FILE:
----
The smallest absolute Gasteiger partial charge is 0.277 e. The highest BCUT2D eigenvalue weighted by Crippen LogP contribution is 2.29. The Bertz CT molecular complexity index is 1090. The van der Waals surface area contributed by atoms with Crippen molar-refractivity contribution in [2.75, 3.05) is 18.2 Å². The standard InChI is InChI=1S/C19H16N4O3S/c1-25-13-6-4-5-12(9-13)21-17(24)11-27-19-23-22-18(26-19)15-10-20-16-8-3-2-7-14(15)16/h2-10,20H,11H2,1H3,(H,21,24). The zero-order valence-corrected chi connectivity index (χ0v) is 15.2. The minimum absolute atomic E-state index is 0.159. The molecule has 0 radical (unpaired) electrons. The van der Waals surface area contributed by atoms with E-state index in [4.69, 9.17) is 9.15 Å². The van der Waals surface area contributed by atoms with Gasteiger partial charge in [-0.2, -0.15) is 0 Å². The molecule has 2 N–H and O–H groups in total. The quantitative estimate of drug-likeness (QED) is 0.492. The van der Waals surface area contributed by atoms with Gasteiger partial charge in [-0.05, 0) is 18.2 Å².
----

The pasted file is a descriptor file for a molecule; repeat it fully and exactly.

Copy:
The smallest absolute Gasteiger partial charge is 0.277 e. The highest BCUT2D eigenvalue weighted by Crippen LogP contribution is 2.29. The Bertz CT molecular complexity index is 1090. The van der Waals surface area contributed by atoms with Crippen molar-refractivity contribution in [2.75, 3.05) is 18.2 Å². The standard InChI is InChI=1S/C19H16N4O3S/c1-25-13-6-4-5-12(9-13)21-17(24)11-27-19-23-22-18(26-19)15-10-20-16-8-3-2-7-14(15)16/h2-10,20H,11H2,1H3,(H,21,24). The zero-order valence-corrected chi connectivity index (χ0v) is 15.2. The minimum absolute atomic E-state index is 0.159. The molecule has 0 radical (unpaired) electrons. The van der Waals surface area contributed by atoms with E-state index in [4.69, 9.17) is 9.15 Å². The van der Waals surface area contributed by atoms with Gasteiger partial charge in [-0.2, -0.15) is 0 Å². The molecule has 2 N–H and O–H groups in total. The quantitative estimate of drug-likeness (QED) is 0.492. The van der Waals surface area contributed by atoms with Gasteiger partial charge in [-0.05, 0) is 18.2 Å².